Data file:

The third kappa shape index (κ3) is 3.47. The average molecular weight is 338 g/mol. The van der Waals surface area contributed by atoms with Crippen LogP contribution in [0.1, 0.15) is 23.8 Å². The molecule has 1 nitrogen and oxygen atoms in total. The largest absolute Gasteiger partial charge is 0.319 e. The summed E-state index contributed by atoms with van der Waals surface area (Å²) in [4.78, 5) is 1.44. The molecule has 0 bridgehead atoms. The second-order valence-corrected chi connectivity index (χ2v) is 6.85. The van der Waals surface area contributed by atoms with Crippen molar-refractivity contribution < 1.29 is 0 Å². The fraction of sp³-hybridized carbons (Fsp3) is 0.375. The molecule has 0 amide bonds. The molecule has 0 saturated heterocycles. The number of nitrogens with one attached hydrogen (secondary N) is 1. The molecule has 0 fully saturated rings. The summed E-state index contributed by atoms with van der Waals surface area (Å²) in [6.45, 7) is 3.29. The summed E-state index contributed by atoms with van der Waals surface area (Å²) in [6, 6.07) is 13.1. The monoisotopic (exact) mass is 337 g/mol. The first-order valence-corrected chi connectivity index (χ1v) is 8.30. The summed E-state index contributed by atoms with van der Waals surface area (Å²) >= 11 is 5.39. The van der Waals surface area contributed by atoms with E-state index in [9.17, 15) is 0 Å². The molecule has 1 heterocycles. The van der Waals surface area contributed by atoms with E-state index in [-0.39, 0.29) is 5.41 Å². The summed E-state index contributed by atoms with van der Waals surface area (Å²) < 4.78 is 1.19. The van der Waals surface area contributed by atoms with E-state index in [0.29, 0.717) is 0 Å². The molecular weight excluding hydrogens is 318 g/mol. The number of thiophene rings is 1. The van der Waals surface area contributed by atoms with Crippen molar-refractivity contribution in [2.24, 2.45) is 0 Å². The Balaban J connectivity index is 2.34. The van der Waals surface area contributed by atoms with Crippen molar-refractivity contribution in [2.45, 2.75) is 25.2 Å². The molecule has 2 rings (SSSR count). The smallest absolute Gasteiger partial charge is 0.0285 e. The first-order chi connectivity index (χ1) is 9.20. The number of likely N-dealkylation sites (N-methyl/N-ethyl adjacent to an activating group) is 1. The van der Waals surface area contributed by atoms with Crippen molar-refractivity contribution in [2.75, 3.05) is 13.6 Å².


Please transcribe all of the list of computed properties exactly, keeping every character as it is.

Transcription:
The third kappa shape index (κ3) is 3.47. The average molecular weight is 338 g/mol. The van der Waals surface area contributed by atoms with Crippen LogP contribution in [0.1, 0.15) is 23.8 Å². The molecule has 1 nitrogen and oxygen atoms in total. The largest absolute Gasteiger partial charge is 0.319 e. The summed E-state index contributed by atoms with van der Waals surface area (Å²) in [4.78, 5) is 1.44. The molecule has 0 bridgehead atoms. The second-order valence-corrected chi connectivity index (χ2v) is 6.85. The van der Waals surface area contributed by atoms with Crippen molar-refractivity contribution < 1.29 is 0 Å². The fraction of sp³-hybridized carbons (Fsp3) is 0.375. The molecule has 0 amide bonds. The molecule has 0 saturated heterocycles. The number of nitrogens with one attached hydrogen (secondary N) is 1. The molecule has 0 fully saturated rings. The summed E-state index contributed by atoms with van der Waals surface area (Å²) in [6.45, 7) is 3.29. The summed E-state index contributed by atoms with van der Waals surface area (Å²) in [6, 6.07) is 13.1. The monoisotopic (exact) mass is 337 g/mol. The first-order valence-corrected chi connectivity index (χ1v) is 8.30. The summed E-state index contributed by atoms with van der Waals surface area (Å²) >= 11 is 5.39. The van der Waals surface area contributed by atoms with E-state index in [9.17, 15) is 0 Å². The molecule has 1 heterocycles. The van der Waals surface area contributed by atoms with E-state index in [-0.39, 0.29) is 5.41 Å². The summed E-state index contributed by atoms with van der Waals surface area (Å²) < 4.78 is 1.19. The van der Waals surface area contributed by atoms with E-state index in [0.29, 0.717) is 0 Å². The molecular weight excluding hydrogens is 318 g/mol. The number of thiophene rings is 1. The van der Waals surface area contributed by atoms with Crippen molar-refractivity contribution in [2.24, 2.45) is 0 Å². The Balaban J connectivity index is 2.34. The van der Waals surface area contributed by atoms with Crippen molar-refractivity contribution in [2.45, 2.75) is 25.2 Å². The molecule has 2 rings (SSSR count). The smallest absolute Gasteiger partial charge is 0.0285 e. The first-order chi connectivity index (χ1) is 9.20. The number of likely N-dealkylation sites (N-methyl/N-ethyl adjacent to an activating group) is 1. The van der Waals surface area contributed by atoms with Crippen molar-refractivity contribution in [2.75, 3.05) is 13.6 Å².